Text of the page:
The complete genome of N. ginsenosidivorans BS26T consists of one circular chromosome of 5,627,734 bp with 44.48% G + C content. Out of the 4,756 predicted genes, 4,704 were protein-coding genes (CDS), and 49 were RNAs. Moreover, 85 pseudogenes were also identified (Fig. 1). The majority of the protein-coding genes (98.81%) were assigned with a putative function, while the remaining predicted genes were annotated as hypothetical or conserved hypothetical proteins. The genome statistics are presented in Table 1. Analysis of the complete genome sequence showed many glycoside hydrolase-encoding genes including 14 β- glucosidases, 11 α-glucosidases, 8 β- xylosidases, 8 α-arabinofuranosidases, and 1 β-arabinofuranosidase, which may be responsible for its ability to convert ginsenosides. In addition, the genome also encoded a nitrite reductase (NADH) small subunit, mercury resistance protein (MerC), quinone reductase or related Zn-dependent oxidoreductase, putative oxidoreductase, ferredoxin-NADP reductase, sulfatase, sulfite reductase, sulfate degradation, Clp endopeptidase (endonuclease/exonuclease), thiol-disulfide oxidoreductase, protein involved in L-lysine biosynthesis, and multiple antibiotic resistance proteins. The presence of these genes shows the importance of the bacterial group represented by this strain for the cycling of organic and inorganic elements.

General features of Niabella ginsenosidivorans BS26T

Genome size (bp)5,627,734
DNA coding region (bp)4,908,857
G + C content (%)44.48
Total genes4,756
Pseudo genes85
Coding sequences (CDSs)4,704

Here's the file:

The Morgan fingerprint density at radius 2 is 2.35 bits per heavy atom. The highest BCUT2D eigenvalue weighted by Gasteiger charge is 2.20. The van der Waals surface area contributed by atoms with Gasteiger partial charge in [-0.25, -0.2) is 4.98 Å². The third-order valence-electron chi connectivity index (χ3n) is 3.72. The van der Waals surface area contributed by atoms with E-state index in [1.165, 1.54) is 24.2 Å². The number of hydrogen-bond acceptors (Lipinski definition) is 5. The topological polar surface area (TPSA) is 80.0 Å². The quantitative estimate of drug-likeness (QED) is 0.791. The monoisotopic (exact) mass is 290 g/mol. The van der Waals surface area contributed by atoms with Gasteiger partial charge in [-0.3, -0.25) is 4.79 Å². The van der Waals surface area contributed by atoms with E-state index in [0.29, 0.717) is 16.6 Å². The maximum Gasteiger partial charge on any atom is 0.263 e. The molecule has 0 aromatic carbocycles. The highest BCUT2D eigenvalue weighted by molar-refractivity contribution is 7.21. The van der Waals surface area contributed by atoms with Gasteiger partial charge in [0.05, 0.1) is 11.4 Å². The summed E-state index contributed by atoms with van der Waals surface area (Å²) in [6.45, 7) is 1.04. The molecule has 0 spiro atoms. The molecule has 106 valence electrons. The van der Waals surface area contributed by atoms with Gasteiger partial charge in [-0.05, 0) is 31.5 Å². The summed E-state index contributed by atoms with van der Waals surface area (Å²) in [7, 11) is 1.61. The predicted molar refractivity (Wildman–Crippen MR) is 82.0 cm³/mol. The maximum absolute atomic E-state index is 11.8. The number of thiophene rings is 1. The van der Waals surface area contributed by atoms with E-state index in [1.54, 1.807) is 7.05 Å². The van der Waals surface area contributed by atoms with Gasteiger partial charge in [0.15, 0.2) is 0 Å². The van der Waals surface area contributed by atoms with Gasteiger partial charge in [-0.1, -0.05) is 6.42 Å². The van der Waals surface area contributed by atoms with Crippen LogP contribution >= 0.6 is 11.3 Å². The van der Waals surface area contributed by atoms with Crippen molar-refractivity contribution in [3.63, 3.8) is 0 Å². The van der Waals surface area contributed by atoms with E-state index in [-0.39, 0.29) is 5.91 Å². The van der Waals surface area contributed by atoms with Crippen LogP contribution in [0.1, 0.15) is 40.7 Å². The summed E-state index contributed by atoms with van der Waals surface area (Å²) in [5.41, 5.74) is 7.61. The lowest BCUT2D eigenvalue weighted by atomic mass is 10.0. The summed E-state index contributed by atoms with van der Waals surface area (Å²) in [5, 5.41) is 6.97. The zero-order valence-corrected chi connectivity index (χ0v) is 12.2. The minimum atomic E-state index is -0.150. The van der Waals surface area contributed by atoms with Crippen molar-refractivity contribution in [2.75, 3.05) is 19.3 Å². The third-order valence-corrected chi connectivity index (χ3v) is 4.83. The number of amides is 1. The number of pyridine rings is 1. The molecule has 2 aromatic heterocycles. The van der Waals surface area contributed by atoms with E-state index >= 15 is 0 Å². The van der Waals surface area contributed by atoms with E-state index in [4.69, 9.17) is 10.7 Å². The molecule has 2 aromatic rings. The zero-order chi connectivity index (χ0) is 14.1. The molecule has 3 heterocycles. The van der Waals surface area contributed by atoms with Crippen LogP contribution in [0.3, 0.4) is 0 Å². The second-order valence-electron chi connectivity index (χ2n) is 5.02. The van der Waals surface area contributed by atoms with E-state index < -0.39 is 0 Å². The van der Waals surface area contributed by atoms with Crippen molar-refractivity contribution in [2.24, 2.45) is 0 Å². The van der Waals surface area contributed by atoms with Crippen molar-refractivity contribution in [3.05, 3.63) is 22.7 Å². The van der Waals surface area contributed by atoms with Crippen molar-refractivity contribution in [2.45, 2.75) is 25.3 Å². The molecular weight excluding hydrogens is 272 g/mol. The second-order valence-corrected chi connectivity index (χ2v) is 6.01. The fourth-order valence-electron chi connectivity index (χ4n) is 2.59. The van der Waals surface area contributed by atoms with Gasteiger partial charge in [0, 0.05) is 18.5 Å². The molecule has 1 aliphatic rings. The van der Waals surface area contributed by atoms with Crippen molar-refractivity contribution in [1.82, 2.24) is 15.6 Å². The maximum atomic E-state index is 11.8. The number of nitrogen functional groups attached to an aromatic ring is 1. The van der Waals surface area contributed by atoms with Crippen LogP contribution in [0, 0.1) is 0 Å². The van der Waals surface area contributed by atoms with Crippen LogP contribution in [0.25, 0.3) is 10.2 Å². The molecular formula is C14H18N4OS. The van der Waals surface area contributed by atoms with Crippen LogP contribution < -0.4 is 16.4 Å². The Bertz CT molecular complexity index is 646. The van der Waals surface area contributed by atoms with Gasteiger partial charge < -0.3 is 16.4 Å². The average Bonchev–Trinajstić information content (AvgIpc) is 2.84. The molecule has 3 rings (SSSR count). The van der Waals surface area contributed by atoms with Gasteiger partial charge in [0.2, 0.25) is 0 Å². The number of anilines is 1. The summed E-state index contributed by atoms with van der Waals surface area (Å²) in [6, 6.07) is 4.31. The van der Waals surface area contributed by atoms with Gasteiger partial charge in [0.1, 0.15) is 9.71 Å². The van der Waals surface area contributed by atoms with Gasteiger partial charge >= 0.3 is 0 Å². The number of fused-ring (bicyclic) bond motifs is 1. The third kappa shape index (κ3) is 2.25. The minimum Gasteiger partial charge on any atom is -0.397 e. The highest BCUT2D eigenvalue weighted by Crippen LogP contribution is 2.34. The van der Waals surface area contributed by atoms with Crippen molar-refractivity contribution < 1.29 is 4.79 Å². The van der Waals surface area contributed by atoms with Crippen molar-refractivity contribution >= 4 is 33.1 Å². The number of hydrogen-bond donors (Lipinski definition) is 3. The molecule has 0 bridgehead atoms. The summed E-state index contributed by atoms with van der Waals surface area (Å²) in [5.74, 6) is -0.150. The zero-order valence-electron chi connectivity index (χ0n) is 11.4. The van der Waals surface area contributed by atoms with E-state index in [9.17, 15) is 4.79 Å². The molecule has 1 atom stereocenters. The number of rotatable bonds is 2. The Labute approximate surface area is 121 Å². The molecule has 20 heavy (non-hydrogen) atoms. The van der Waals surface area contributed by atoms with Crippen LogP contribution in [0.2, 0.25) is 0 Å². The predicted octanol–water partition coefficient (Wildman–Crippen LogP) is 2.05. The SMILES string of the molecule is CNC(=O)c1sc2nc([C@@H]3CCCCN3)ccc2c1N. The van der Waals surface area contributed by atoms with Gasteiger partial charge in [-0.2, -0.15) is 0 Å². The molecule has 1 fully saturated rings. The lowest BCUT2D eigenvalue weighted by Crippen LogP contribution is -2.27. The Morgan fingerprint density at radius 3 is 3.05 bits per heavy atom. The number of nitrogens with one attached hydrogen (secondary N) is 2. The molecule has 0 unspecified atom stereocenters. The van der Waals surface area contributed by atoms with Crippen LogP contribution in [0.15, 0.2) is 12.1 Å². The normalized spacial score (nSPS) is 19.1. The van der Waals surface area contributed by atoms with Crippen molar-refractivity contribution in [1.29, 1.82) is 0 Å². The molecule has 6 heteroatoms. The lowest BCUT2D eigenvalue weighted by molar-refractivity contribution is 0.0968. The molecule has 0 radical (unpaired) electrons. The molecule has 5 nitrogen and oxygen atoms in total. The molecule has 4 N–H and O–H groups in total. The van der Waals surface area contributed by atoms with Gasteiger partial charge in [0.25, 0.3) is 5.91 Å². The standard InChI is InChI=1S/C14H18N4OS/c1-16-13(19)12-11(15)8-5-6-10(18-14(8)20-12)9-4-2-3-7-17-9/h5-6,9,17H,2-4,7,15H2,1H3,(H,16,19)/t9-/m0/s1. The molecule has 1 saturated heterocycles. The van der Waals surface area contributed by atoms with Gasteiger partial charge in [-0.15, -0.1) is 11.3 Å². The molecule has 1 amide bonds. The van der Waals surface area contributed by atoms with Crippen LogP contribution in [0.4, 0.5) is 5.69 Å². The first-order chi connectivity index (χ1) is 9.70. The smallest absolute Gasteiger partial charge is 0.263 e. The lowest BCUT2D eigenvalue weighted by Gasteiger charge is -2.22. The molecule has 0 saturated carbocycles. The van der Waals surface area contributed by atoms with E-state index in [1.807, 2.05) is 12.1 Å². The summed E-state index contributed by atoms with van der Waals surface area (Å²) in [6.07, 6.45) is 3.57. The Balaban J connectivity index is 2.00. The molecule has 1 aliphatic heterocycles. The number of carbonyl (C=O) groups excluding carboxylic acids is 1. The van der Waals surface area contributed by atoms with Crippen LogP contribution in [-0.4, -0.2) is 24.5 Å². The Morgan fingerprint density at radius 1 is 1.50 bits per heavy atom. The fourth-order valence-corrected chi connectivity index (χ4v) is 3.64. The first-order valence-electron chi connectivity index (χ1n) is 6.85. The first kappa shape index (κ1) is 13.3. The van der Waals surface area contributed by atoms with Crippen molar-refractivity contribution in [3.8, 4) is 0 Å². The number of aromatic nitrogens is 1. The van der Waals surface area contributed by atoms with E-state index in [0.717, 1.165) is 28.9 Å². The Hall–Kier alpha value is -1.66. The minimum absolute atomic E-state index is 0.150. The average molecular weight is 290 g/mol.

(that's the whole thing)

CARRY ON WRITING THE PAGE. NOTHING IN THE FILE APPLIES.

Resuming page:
Number of rRNA genes (5S, 16S, 23S)6 (2, 2, 2)
Number of tRNA genes43

Fig. 1.

Graphical map of the chromosome of Niabella ginsenosidivorans BS26 T. The rings from the outside to the center show the following: genes on the forward strand (colored by COG category), genes on the reverse strand (colored by COG category), RNA genes (tRNAs, green; rRNAs, red; other RNAs, black), GC content, and GC skew.

The availability of the whole genome sequence of N. ginsenosidivorans BS26T will allow further functional and comparative analyses to understand the genomic traits well involved in the conversion of plant secondary metabolites as described by Siddiqi et al. (2017).

Nucleotide sequence accession number

The complete genome sequence of Niabella ginsenosidivorans BS26T has been deposited at DDBJ/EMBL/NCBI GenBank under accession number CP015772.

적 요

퇴비로부터 분리한 Niabella ginsenosidivorans BS26T 균주의 유전체서열을 분석하였다. 균주 BS26T의 유전체는 G + C 비율이 44.48%이며, 4,800개의 유전자와 4,704개의 단백질 코딩 유전자, 85개의 위유전자 그리고49개의 RNA유전자를 포함한 단일 원형 염색체로 구성되었으면 그 크기는 5,627,734 bp였다. 균주 BS26T는 인삼사포닌의 당 분해에 관여하는 여러 타입의 글라이코시다제 유전자를 가지고 있었다. 이러한 유전체 분석은 주요 진세노사이드 전환에 관여하는 유전자 특징을 이해하는데 큰 기여가 되었다.


This research was supported by the project for the survey and excavation of Korean indigenous species of the National Institute of Biological Resources (NIBR) and the Cooperative Research Program for Agriculture Science & Technology Development (Project No. PJ012283) of the Rural Development Administration, Republic of Korea.